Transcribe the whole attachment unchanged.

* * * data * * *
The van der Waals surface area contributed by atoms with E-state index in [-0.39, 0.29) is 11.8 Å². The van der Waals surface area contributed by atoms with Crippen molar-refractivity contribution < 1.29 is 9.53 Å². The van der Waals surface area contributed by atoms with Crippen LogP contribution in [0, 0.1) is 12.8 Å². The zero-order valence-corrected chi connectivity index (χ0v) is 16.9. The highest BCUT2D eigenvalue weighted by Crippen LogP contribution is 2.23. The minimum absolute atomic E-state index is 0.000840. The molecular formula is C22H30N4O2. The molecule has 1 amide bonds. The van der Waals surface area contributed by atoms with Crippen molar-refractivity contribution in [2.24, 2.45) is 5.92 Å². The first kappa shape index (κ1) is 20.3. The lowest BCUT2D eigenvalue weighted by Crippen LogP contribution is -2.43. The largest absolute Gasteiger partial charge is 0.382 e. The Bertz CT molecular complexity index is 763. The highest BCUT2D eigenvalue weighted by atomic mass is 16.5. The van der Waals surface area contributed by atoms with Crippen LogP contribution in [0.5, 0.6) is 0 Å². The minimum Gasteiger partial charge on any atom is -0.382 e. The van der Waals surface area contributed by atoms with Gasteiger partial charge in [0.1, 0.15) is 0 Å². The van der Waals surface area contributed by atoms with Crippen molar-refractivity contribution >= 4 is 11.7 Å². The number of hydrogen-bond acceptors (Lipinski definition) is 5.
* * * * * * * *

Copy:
The van der Waals surface area contributed by atoms with E-state index in [-0.39, 0.29) is 11.8 Å². The van der Waals surface area contributed by atoms with Crippen molar-refractivity contribution < 1.29 is 9.53 Å². The van der Waals surface area contributed by atoms with Crippen LogP contribution in [0, 0.1) is 12.8 Å². The zero-order valence-corrected chi connectivity index (χ0v) is 16.9. The highest BCUT2D eigenvalue weighted by Crippen LogP contribution is 2.23. The minimum absolute atomic E-state index is 0.000840. The molecular formula is C22H30N4O2. The molecule has 1 amide bonds. The van der Waals surface area contributed by atoms with Crippen molar-refractivity contribution in [2.24, 2.45) is 5.92 Å². The first kappa shape index (κ1) is 20.3. The lowest BCUT2D eigenvalue weighted by Crippen LogP contribution is -2.43. The largest absolute Gasteiger partial charge is 0.382 e. The Bertz CT molecular complexity index is 763. The highest BCUT2D eigenvalue weighted by atomic mass is 16.5. The van der Waals surface area contributed by atoms with Crippen LogP contribution in [0.5, 0.6) is 0 Å². The minimum Gasteiger partial charge on any atom is -0.382 e. The van der Waals surface area contributed by atoms with Gasteiger partial charge in [0.1, 0.15) is 0 Å². The van der Waals surface area contributed by atoms with Crippen molar-refractivity contribution >= 4 is 11.7 Å². The number of hydrogen-bond acceptors (Lipinski definition) is 5.